Tuesday, September 25, 2007
(OK, it's my secret dream - well, not such a secret anymore - to win a genius grant someday. I'm not really sure how the heck that's gonna happen... I'd better come up with something geniusy to do!)
Friday, September 21, 2007
"Did you know that about 6% of non-profits in the US attract four-fifths of the resources?... The problem is, as Paul Brest puts it in his most recent Hewlett Foundation President's Letter , most donors "simply lack the necessary data to support informed decision making." This means that the philanthropy marketplace does not function well, and resources don't get allocated to their highest-impact uses.It also means that big organizations can get bigger based on their marketing and branding rather than on their results. And the little guys, regardless of how good they are, usually have trouble attracting the attention of donors...As Paul says, "diverse philanthropic investments do not have a single common measure [of return]." To that, I would add that diverse "donors" do not share the same measure of returns. As a result, no single set of data or information can or should inform - or motivate - all philanthropic decisions. The question is how to provide a mosaic of data suitable for different philanthropic investments and donors..."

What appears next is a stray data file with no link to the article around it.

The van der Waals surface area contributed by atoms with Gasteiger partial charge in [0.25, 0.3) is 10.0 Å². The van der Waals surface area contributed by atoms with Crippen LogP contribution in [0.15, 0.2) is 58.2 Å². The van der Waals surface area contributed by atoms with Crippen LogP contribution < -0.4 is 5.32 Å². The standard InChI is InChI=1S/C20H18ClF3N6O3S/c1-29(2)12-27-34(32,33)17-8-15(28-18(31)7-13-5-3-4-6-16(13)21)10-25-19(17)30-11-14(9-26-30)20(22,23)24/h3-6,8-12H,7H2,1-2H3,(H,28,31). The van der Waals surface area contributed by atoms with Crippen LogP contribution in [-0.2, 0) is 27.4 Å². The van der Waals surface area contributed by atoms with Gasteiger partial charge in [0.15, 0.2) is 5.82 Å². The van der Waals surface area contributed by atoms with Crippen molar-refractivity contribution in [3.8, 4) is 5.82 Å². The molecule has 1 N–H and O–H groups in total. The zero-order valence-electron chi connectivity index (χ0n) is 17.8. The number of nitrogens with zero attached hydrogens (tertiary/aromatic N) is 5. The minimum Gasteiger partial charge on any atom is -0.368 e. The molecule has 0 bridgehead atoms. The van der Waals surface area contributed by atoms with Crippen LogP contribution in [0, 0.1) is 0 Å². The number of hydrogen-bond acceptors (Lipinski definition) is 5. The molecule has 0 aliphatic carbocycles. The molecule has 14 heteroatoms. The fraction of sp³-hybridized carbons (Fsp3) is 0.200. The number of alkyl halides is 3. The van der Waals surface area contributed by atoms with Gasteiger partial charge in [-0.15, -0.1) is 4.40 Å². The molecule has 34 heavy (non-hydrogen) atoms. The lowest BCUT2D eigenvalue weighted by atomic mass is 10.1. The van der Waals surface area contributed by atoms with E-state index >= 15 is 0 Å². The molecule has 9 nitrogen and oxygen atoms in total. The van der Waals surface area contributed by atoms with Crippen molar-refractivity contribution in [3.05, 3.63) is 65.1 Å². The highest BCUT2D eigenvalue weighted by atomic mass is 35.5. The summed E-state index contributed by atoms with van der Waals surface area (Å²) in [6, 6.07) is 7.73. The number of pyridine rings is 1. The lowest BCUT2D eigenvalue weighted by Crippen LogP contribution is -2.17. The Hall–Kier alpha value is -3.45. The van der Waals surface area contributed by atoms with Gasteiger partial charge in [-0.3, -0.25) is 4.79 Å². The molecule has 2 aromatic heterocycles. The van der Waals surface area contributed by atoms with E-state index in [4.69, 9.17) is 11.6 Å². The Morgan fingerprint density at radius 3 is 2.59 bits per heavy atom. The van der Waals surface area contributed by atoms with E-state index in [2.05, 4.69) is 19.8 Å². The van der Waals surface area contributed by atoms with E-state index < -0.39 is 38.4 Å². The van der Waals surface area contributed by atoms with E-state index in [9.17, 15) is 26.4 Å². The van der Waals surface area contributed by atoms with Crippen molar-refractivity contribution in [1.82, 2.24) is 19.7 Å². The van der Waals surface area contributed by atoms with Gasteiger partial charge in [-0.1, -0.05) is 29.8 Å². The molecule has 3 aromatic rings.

So - what about the "little guys" who are not attracting the donors, because of all of the competition in the marketplace? Is the competition really telling us that the marketplace is too crowded, and some of these organization should go out of business or merge with others?
I think one flaw in Mr. Whittle's premise is that philanthropic investors do not necessarily make their decisions based on measure of return. Lots of people give to charities because they know someone who works there or has been helped by the charity, they are honoring a loved one, their parents/grandparents gave there, etc. People just don't make philanthropic investments with the same analytical minds that they use to make personal financial investments.
Thursday, September 20, 2007